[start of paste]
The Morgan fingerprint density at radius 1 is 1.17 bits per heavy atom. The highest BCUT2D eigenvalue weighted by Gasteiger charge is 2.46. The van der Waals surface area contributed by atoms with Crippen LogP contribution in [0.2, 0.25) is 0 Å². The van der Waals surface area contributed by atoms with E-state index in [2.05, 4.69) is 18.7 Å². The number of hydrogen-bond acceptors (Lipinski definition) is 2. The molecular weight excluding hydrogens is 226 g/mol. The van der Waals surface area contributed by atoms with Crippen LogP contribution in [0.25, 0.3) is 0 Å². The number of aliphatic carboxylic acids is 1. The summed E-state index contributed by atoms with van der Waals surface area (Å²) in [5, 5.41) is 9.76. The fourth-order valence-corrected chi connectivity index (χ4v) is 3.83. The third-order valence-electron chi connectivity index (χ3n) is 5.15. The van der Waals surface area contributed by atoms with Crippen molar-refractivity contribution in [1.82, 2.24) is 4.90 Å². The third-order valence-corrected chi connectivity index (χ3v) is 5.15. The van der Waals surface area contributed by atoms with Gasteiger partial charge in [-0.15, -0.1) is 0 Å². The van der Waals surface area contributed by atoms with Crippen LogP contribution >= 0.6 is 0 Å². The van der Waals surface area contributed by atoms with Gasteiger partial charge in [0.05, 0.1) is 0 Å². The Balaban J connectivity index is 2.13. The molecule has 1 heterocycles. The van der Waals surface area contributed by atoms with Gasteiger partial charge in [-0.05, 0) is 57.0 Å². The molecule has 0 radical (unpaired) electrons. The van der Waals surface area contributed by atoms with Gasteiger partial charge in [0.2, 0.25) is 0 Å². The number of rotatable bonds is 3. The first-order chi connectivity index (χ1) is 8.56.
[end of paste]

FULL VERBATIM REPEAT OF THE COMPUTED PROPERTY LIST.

The Morgan fingerprint density at radius 1 is 1.17 bits per heavy atom. The highest BCUT2D eigenvalue weighted by Gasteiger charge is 2.46. The van der Waals surface area contributed by atoms with Crippen LogP contribution in [0.2, 0.25) is 0 Å². The van der Waals surface area contributed by atoms with E-state index in [2.05, 4.69) is 18.7 Å². The number of hydrogen-bond acceptors (Lipinski definition) is 2. The molecular weight excluding hydrogens is 226 g/mol. The van der Waals surface area contributed by atoms with Crippen LogP contribution in [0.25, 0.3) is 0 Å². The number of aliphatic carboxylic acids is 1. The summed E-state index contributed by atoms with van der Waals surface area (Å²) in [5, 5.41) is 9.76. The fourth-order valence-corrected chi connectivity index (χ4v) is 3.83. The third-order valence-electron chi connectivity index (χ3n) is 5.15. The van der Waals surface area contributed by atoms with Crippen molar-refractivity contribution in [1.82, 2.24) is 4.90 Å². The third-order valence-corrected chi connectivity index (χ3v) is 5.15. The van der Waals surface area contributed by atoms with Gasteiger partial charge in [-0.15, -0.1) is 0 Å². The van der Waals surface area contributed by atoms with Crippen LogP contribution >= 0.6 is 0 Å². The van der Waals surface area contributed by atoms with Gasteiger partial charge in [0.05, 0.1) is 0 Å². The Balaban J connectivity index is 2.13. The molecule has 1 heterocycles. The van der Waals surface area contributed by atoms with Gasteiger partial charge in [-0.05, 0) is 57.0 Å². The molecule has 0 radical (unpaired) electrons. The van der Waals surface area contributed by atoms with Gasteiger partial charge in [0.2, 0.25) is 0 Å². The number of rotatable bonds is 3. The first-order chi connectivity index (χ1) is 8.56.